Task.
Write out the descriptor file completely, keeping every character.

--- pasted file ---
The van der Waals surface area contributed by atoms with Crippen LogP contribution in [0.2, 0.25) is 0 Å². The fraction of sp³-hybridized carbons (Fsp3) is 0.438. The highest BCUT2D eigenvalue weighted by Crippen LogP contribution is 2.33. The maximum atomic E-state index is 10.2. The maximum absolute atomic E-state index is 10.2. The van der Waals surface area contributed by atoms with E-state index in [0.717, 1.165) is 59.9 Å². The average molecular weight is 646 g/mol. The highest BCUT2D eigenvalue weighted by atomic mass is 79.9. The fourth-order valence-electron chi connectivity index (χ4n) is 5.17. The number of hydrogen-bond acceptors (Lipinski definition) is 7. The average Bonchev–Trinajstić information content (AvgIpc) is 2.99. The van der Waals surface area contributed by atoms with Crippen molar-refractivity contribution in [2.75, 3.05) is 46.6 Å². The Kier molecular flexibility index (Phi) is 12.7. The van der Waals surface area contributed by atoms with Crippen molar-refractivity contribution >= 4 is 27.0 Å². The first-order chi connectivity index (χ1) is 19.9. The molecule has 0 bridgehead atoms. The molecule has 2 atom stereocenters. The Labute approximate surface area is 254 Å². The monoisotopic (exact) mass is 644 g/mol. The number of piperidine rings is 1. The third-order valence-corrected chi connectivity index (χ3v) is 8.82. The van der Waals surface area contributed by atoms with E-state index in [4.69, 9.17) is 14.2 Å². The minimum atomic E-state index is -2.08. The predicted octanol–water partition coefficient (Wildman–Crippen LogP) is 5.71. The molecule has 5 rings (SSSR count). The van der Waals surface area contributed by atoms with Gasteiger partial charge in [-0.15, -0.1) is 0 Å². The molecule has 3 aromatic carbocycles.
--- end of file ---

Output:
The van der Waals surface area contributed by atoms with Crippen LogP contribution in [0.2, 0.25) is 0 Å². The fraction of sp³-hybridized carbons (Fsp3) is 0.438. The highest BCUT2D eigenvalue weighted by Crippen LogP contribution is 2.33. The maximum atomic E-state index is 10.2. The maximum absolute atomic E-state index is 10.2. The van der Waals surface area contributed by atoms with E-state index in [0.717, 1.165) is 59.9 Å². The average molecular weight is 646 g/mol. The highest BCUT2D eigenvalue weighted by atomic mass is 79.9. The fourth-order valence-electron chi connectivity index (χ4n) is 5.17. The number of hydrogen-bond acceptors (Lipinski definition) is 7. The average Bonchev–Trinajstić information content (AvgIpc) is 2.99. The van der Waals surface area contributed by atoms with Crippen molar-refractivity contribution in [2.75, 3.05) is 46.6 Å². The Kier molecular flexibility index (Phi) is 12.7. The van der Waals surface area contributed by atoms with Crippen molar-refractivity contribution >= 4 is 27.0 Å². The first-order chi connectivity index (χ1) is 19.9. The molecule has 0 bridgehead atoms. The molecule has 2 atom stereocenters. The Labute approximate surface area is 254 Å². The monoisotopic (exact) mass is 644 g/mol. The number of piperidine rings is 1. The third-order valence-corrected chi connectivity index (χ3v) is 8.82. The van der Waals surface area contributed by atoms with E-state index in [4.69, 9.17) is 14.2 Å². The minimum atomic E-state index is -2.08. The predicted octanol–water partition coefficient (Wildman–Crippen LogP) is 5.71. The molecule has 5 rings (SSSR count). The van der Waals surface area contributed by atoms with Gasteiger partial charge in [-0.15, -0.1) is 0 Å². The molecule has 3 aromatic carbocycles.